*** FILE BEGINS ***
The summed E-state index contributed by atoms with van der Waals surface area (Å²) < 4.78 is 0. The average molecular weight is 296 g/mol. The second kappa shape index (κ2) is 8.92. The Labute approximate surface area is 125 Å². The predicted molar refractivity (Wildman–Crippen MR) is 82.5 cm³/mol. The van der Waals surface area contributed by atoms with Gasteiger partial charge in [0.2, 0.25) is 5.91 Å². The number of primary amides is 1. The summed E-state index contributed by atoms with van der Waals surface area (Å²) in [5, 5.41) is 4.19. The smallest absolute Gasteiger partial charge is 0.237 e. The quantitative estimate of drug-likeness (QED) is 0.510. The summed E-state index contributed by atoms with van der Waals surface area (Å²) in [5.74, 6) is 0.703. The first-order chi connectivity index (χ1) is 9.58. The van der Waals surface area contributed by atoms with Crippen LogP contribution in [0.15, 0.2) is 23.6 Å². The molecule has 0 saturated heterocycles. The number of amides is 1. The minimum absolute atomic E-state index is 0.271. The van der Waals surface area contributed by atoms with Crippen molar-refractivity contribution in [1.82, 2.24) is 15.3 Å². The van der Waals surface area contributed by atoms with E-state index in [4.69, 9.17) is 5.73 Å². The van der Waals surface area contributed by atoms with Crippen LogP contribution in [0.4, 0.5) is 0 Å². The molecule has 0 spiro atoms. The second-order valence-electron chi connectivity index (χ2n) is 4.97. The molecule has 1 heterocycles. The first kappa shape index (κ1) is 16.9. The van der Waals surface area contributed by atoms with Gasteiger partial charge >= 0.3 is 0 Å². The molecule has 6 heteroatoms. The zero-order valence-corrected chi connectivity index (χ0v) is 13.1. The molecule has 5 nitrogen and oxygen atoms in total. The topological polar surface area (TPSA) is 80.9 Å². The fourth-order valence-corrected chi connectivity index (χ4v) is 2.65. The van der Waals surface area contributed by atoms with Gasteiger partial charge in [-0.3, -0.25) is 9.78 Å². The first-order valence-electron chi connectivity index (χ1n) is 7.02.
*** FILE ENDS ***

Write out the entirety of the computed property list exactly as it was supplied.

The summed E-state index contributed by atoms with van der Waals surface area (Å²) < 4.78 is 0. The average molecular weight is 296 g/mol. The second kappa shape index (κ2) is 8.92. The Labute approximate surface area is 125 Å². The predicted molar refractivity (Wildman–Crippen MR) is 82.5 cm³/mol. The van der Waals surface area contributed by atoms with Gasteiger partial charge in [0.2, 0.25) is 5.91 Å². The number of primary amides is 1. The summed E-state index contributed by atoms with van der Waals surface area (Å²) in [5, 5.41) is 4.19. The smallest absolute Gasteiger partial charge is 0.237 e. The quantitative estimate of drug-likeness (QED) is 0.510. The summed E-state index contributed by atoms with van der Waals surface area (Å²) in [5.74, 6) is 0.703. The first-order chi connectivity index (χ1) is 9.58. The van der Waals surface area contributed by atoms with Crippen LogP contribution in [0.15, 0.2) is 23.6 Å². The molecule has 0 saturated heterocycles. The number of amides is 1. The minimum absolute atomic E-state index is 0.271. The van der Waals surface area contributed by atoms with Crippen molar-refractivity contribution in [1.82, 2.24) is 15.3 Å². The van der Waals surface area contributed by atoms with E-state index in [4.69, 9.17) is 5.73 Å². The van der Waals surface area contributed by atoms with Crippen LogP contribution in [0.4, 0.5) is 0 Å². The molecule has 0 spiro atoms. The second-order valence-electron chi connectivity index (χ2n) is 4.97. The molecule has 1 heterocycles. The first kappa shape index (κ1) is 16.9. The van der Waals surface area contributed by atoms with Gasteiger partial charge >= 0.3 is 0 Å². The molecule has 6 heteroatoms. The zero-order valence-corrected chi connectivity index (χ0v) is 13.1. The molecule has 5 nitrogen and oxygen atoms in total. The topological polar surface area (TPSA) is 80.9 Å². The fourth-order valence-corrected chi connectivity index (χ4v) is 2.65. The van der Waals surface area contributed by atoms with Gasteiger partial charge in [-0.3, -0.25) is 9.78 Å². The first-order valence-electron chi connectivity index (χ1n) is 7.02.